Just kidding.

Want to guess how many times I’ve been to the gym?   Here are the actual stats from my gym, showing the number of visits between 11/15/12  –  02/01/13:  one.  Yep, I went once.


The old ways of motivating myself weren’t cutting it.  Being a Drill Sargent no longer worked (as if it ever did), pep talks were lame, and threats of  losing muscle mass/bone density had no effect.  I needed a new approach.

New Way Saves The Day

That’s when Leo Babauta’s article on Sticking To a Habit: The Definitive Guide arrived in my inbox.  Here’s my version of his premise:

1.  Build ONE habit at a time — don’t try to get in shape, change your diet, quit coffee, de-clutter your house, etc., all at once.  Choose one.  Don’t add another until you have some confidence in the first one.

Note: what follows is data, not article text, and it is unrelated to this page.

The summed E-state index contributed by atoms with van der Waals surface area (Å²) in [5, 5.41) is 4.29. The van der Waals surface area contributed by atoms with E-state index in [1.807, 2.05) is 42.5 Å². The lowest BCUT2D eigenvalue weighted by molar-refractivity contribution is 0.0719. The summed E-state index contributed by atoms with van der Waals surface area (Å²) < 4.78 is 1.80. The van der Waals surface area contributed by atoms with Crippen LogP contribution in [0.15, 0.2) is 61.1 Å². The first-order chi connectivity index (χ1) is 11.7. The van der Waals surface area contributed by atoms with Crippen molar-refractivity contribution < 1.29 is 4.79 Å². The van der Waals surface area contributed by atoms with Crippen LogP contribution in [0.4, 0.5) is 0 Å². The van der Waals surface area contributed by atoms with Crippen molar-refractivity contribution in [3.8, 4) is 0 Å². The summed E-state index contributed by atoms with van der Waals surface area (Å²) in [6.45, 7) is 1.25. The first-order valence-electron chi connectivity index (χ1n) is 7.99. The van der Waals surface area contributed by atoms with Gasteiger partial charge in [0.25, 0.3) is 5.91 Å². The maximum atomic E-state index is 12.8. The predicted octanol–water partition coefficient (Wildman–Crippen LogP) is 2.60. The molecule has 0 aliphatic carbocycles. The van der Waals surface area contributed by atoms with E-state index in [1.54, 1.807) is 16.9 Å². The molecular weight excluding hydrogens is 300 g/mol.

Photo by Lee Goss

Photo by Lee Goss

2.  Start with micro-steps — Break it down into ridiculously manageable action.  I started by doing 1 push-up, 10 sit-ups, & a 30-second plank.  Slowly adding as I get stronger.  I’m on day 5 and can already tell a huge difference.  [By the end of the month, I’ll be doing 20 push-ups, 50 sit-ups…but I’m getting ahead of myself.]   Here’s the other great thing about these micro steps:  my excuse for not having enough time has vanished!  Seriously, how long does it take to do a push-up?

3.  Do it once per day and don’t miss more than 2 days in a row — obviously essential to converting a one-time action into a reliable habit.  Stay with your daily action and crowd out excuses.

4.  Have an accountability buddy (or two) — yes, you could hire a coach for this but  it isn’t necessary.  You could check in regularly with a friend.  I have two friends as accountability partners:  Photographer and Real Estate Agent Extraordinaire Kate Maxwell-Williams and Brilliant Coach & Trainer Keri Kuerbis-Lehmann.

Your Turn

What do you want to accomplish?  What habit would facilitate that accomplishment?  Who will be your accountability partner?